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Harvesting at Ardress House

Apples in the orchard at Ardress House, County Armagh
Apples in the orchard at Ardress House | © National Trust Images/Colin Beacom

The orchards at Ardress House have been growing apples since 1855. The orchard's are managed and maintained to produce a new harvest of crop every year. Family's can enjoy apple picking on Apple Sunday event days to connect with the harvesting process.

Why the Bramley Apple

They specifically grow Bramley Apples because the region of County Armagh is underpinned by limestone rock. This produces the well-drained, loam soils on which apples grow best (loam soils have roughly equal parts of clay, silt, and sand). Armagh Bramley apple trees flourish in this highly fertile loam soil. Their roots can penetrate the soil to a considerable depth and it is particularly high in calcium and essential nutrients, with a pure and abundant water supply.

Location and Climate

The Bramley apple is regarded as the best apple for culinary use as it retains its intense flavour when cooked. Ardress House is nestled in Armagh, the Orchard County and enjoys an inland location, protected from the cooling breezes of the sea by the Mourne Mountains and the Ring of Gullion to the east, and the Sperrin Mountains to the west. It also benefits from the moderating influence of nearby Lough Neagh. As a result, it gets fewer late frosts than most other areas and the well-maintained hedgerows around the orchards act as protective windbreaks.

In addition, Armagh’s mild, damp climate is particularly suited to the production of cooking apples. The lower temperatures mean there are fewer invasive insects to attack the fruit and the cooler conditions allow Armagh Bramley apples to grow more slowly than fruit in other orchards, giving the apples their unique taste and texture.


Apples are harvested by hand between early September and late October. The exact time of picking varies from year to year as it depends on such factors as the type of season, fruit maturity, tree age and rootstock type. Apples are usually harvested once they have achieved a minimum average diameter of 75mm (about three inches). Maturity is another key factor – they must be picked before more than 20 percent of their stored carbohydrate has been converted from starch to sugar. Picking requires great care and skill, so pickers are trained to handle fruit in ways that will not mark the skin or damage the flesh.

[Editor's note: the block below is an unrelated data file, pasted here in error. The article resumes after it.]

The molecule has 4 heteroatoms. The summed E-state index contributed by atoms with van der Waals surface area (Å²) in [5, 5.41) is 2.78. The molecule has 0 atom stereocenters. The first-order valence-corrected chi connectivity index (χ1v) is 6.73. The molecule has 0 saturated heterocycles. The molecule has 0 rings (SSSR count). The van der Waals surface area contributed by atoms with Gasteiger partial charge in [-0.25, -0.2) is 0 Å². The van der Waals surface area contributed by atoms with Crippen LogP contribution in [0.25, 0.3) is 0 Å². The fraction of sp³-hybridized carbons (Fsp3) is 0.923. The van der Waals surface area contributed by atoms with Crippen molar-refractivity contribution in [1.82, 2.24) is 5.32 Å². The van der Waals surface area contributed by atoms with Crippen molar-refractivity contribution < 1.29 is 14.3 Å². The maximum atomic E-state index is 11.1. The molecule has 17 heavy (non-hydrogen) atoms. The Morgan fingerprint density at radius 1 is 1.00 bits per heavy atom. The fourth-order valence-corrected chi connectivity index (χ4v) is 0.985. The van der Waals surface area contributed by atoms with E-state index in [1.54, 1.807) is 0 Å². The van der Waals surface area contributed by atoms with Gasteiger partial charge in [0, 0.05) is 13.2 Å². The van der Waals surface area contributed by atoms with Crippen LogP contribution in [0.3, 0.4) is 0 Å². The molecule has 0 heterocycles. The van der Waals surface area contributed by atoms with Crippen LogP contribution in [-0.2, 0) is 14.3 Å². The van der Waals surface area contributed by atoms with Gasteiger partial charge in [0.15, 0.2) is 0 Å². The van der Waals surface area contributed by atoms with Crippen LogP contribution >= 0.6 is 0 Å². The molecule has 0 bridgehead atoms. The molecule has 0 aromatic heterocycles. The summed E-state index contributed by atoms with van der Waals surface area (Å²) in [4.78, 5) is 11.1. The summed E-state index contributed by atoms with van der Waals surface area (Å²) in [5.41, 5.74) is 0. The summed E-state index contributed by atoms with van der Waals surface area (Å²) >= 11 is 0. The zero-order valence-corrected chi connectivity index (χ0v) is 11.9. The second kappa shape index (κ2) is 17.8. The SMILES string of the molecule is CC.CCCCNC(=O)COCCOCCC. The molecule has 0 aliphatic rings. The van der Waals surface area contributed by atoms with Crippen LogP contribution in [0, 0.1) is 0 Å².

In the past, apples were placed into wooden cases and stored in barns for no more than three months. However, modern storage involves the use of low oxygen storage units. These refrigerate the apples at a constant 4.3°C, allowing them to be safely stored for up to one year.

Close-up of a bumblebee on a sunflower at Rhossili and South Gower Coast, Wales
Resting on a sunflower | © National Trust Images/John Millar

Orchard biodiversity and wildlife

Traditional orchards have been among the chief beauties throughout several national trust landscapes for many centuries and have a natural connection with visitors. They are hotspots for biodiversity in the countryside, supporting a wide range of wildlife. The combination of trees, the grassland floor, hedgerow boundaries and scrub, fallen and standing deadwood mean that traditional orchards offer a home for so many different habitats and haven for biodiversity. Great care is taken in to protect the wildlife. For example, during the blossom period, pollination is undertaken by honeybees, so great care is taken with all spray applications in order to protect the welfare of these and other beneficial insects.

Cooking with Bramley Apples

Bramley’s work well in pies, cooked fruit compotes and salads, crumbles, and so many other bakes. They are also used for chutneys, juices and a base for cider due to their acidity. Whole Bramley apples, cored and filled with dried fruit, baked, and served with custard is an inexpensive and traditional dessert. Bramley’s are also used for apple sauce.

Visitors taking part in Christmas baking activities at Attingham Park, Shropshire.
Family Baking | © National Trust Images/Yannick Lalardy

Apple Sundays at Ardress House

Set in the middle of orchard county, Ardress House is the ideal location to hear all about Armagh's famous apples have some family fun. Have a go on the apple press, and taste some local produce and enjoy music in the beautiful orchard setting.

With Apple Sunday's just around the corner, here are our top tips for getting the most out of your day at Ardress House:

Get there early

Open from 11am there will be plenty to see, do and eat in addition to apple picking and pressing. So, come early to avoid missing out. Parking spaces are limited, so if you can car share with friends or family, please do.

Enough for everyone

To ensure that everyone can experience apple picking, we will give out bags to apple pickers. These are £5 a bag. We ask visitors to think of others when picking their apples, so there is enough to go around.

No dogs, sadly

While we love dogs, and love having them at our other properties dogs are not permitted at Ardress House as chickens roam freely in its farmyard. If you're looking for a day-out with your dog, why not visit The Argory, complete with a dog exercise field and just ten minutes up the road from Ardress.

Cash or Card?

While some of the traders and vendors will accept cards, we advise bringing cash with you to avoid missing out on any treats. Patterson's Spade Mill and forge will invite visitors to have a go at forging for £15 per person.

Normal admission applies

Please note we are not able to accept the Escape into Autumn access passes at Ardress House for Apple Sundays.